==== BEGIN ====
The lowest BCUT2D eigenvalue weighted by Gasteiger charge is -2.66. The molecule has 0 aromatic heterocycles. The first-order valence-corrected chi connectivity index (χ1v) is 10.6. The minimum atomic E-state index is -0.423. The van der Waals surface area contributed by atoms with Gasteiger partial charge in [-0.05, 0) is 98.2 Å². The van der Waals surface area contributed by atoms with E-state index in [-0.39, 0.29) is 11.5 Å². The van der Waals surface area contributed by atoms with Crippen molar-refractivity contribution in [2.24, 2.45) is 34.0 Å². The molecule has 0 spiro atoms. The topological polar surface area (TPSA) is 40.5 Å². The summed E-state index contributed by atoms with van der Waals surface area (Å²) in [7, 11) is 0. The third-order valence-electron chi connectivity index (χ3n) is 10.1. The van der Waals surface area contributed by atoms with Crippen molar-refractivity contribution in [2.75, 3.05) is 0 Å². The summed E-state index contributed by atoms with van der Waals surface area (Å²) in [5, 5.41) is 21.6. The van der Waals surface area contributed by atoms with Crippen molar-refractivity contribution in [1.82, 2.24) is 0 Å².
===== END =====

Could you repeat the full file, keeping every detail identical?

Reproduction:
The lowest BCUT2D eigenvalue weighted by Gasteiger charge is -2.66. The molecule has 0 aromatic heterocycles. The first-order valence-corrected chi connectivity index (χ1v) is 10.6. The minimum atomic E-state index is -0.423. The van der Waals surface area contributed by atoms with Gasteiger partial charge in [-0.05, 0) is 98.2 Å². The van der Waals surface area contributed by atoms with E-state index in [-0.39, 0.29) is 11.5 Å². The van der Waals surface area contributed by atoms with Crippen molar-refractivity contribution in [2.24, 2.45) is 34.0 Å². The molecule has 0 spiro atoms. The topological polar surface area (TPSA) is 40.5 Å². The summed E-state index contributed by atoms with van der Waals surface area (Å²) in [7, 11) is 0. The third-order valence-electron chi connectivity index (χ3n) is 10.1. The van der Waals surface area contributed by atoms with Crippen molar-refractivity contribution in [2.75, 3.05) is 0 Å². The summed E-state index contributed by atoms with van der Waals surface area (Å²) in [5, 5.41) is 21.6. The van der Waals surface area contributed by atoms with Crippen molar-refractivity contribution in [1.82, 2.24) is 0 Å².